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Home » Features, Fraud

Fraud Doesn’t Take a Vacation

Submitted by on June 29, 2020 – 2:06 am
Fraud Doesn’t Take a Vacation

Health care fraud in the United States is estimated to be $270 billion every year. Approximately 10 percent of our nation’s health care expenses are attributed to healthcare fraud. Health care scams are constantly evolving and current detection techniques and whistleblowers only uncover a small fraction of this.

Fraud activity increases the country’s health care costs to hospitals, insurance companies, and the government. This burden then translates to higher costs for United States taxpayers and increased consumer insurance premiums.

The majority of the United States health care fraud has been focused on the major public program – Medicare. The yearly financial loss from Medicare fraud has been estimated at about $54 billion. The number of individuals charged with criminal fraud increased from 797 cases in fiscal year 2008 to 1,430 cases in fiscal year 2011-an increase of more than 75%.

According to 2010 data, of the 7,848 subjects investigated for criminal fraud, 25% were medical facilities, and 16% were medical equipment suppliers. In 2009 and 2010, the Health Care Fraud and Abuse Control Program recovered approximately $25.2 million of taxpayers’ money. Educating providers about the policies and laws designed to prevent fraud would help them to become partners.

In the following seven years, many new programs and partnerships with government agencies have been developed to combat Medicare fraud. Medicare fraud has been a persistent crime, and laws and policies alone have not been enough to control the problem. With investments in governmental partnerships and new systems, the United States can reduce the number of Medicare fraud cases. There have also been many new technologies developed to counteract fraudulent behavior. Some of those are using machine learning based technology to detect and stop fraud trends.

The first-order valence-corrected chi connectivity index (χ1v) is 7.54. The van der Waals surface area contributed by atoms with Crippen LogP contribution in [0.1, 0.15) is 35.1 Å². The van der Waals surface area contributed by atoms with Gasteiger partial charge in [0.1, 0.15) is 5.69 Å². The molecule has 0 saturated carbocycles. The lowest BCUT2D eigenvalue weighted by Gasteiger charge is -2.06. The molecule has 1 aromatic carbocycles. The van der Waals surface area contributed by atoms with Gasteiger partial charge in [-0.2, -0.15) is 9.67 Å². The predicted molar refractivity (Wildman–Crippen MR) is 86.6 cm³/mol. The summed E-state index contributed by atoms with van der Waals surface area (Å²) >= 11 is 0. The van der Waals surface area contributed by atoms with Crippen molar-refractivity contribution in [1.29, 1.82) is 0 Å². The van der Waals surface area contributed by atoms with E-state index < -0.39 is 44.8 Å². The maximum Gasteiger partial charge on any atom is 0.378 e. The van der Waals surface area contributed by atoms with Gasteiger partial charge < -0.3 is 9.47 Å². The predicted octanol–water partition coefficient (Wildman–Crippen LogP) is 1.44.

When electronic health records (EHRs) first became part of the healthcare provider scene, some professionals were concerned about the potential to game the system. They perceived the possibility of providers obtaining payments to which they are not entitled, as well as the possibility of downright fraudulent behavior becoming prevalent. The Centers for Medicare and Medicaid Services (CMS) has claimed that they have proof that EHR systems are producing “cloned” medical records, resulting in evaluation and management billing higher levels for hospital emergency and clinic visits. CMS states that some hospitals are using their electronic systems to upcode the severity of the patients’ condition in order to bill for higher-level visits.

As the money spent on health care continues to rise, the impact is only going to grow. More and more criminal organizations are targeting the health care industry, especially as greater use of EHRs and other health IT makes it easier for those groups to steal data to commit medical identity theft and other scams.

Health care costs are rising, partly as a result of fraud, and everyone is being affected, including patients, providers, insurance companies and other organizations.

Melody K. Smith

Sponsored by Access Integrity, delivering advanced technology solutions for full and complete compliant processing of medical transactions to the healthcare industry.

Photo, https://pixabay.com/en/panama-papers-scandal-dollar-1313623/

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